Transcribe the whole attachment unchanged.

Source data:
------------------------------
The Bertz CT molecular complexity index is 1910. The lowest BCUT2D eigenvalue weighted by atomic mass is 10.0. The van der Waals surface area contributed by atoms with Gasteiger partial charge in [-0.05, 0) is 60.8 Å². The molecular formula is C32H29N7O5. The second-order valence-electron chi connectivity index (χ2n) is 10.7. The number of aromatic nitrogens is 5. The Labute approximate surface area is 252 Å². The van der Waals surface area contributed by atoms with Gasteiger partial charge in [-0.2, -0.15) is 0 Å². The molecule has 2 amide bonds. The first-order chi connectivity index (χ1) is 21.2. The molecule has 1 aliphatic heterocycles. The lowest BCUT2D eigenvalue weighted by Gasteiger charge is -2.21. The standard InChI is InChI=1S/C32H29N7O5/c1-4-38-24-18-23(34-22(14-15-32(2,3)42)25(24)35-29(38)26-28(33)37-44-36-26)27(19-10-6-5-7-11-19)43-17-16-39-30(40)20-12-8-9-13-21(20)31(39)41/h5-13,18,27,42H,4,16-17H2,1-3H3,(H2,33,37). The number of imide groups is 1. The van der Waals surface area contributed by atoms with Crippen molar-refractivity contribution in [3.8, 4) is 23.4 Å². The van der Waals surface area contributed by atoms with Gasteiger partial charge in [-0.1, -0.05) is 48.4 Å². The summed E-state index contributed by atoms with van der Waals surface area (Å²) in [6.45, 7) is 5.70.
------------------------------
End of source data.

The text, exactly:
The Bertz CT molecular complexity index is 1910. The lowest BCUT2D eigenvalue weighted by atomic mass is 10.0. The van der Waals surface area contributed by atoms with Gasteiger partial charge in [-0.05, 0) is 60.8 Å². The molecular formula is C32H29N7O5. The second-order valence-electron chi connectivity index (χ2n) is 10.7. The number of aromatic nitrogens is 5. The Labute approximate surface area is 252 Å². The van der Waals surface area contributed by atoms with Gasteiger partial charge in [-0.2, -0.15) is 0 Å². The molecule has 2 amide bonds. The first-order chi connectivity index (χ1) is 21.2. The molecule has 1 aliphatic heterocycles. The lowest BCUT2D eigenvalue weighted by Gasteiger charge is -2.21. The standard InChI is InChI=1S/C32H29N7O5/c1-4-38-24-18-23(34-22(14-15-32(2,3)42)25(24)35-29(38)26-28(33)37-44-36-26)27(19-10-6-5-7-11-19)43-17-16-39-30(40)20-12-8-9-13-21(20)31(39)41/h5-13,18,27,42H,4,16-17H2,1-3H3,(H2,33,37). The number of imide groups is 1. The van der Waals surface area contributed by atoms with Crippen molar-refractivity contribution in [3.8, 4) is 23.4 Å². The van der Waals surface area contributed by atoms with Gasteiger partial charge in [-0.1, -0.05) is 48.4 Å². The summed E-state index contributed by atoms with van der Waals surface area (Å²) in [6.45, 7) is 5.70.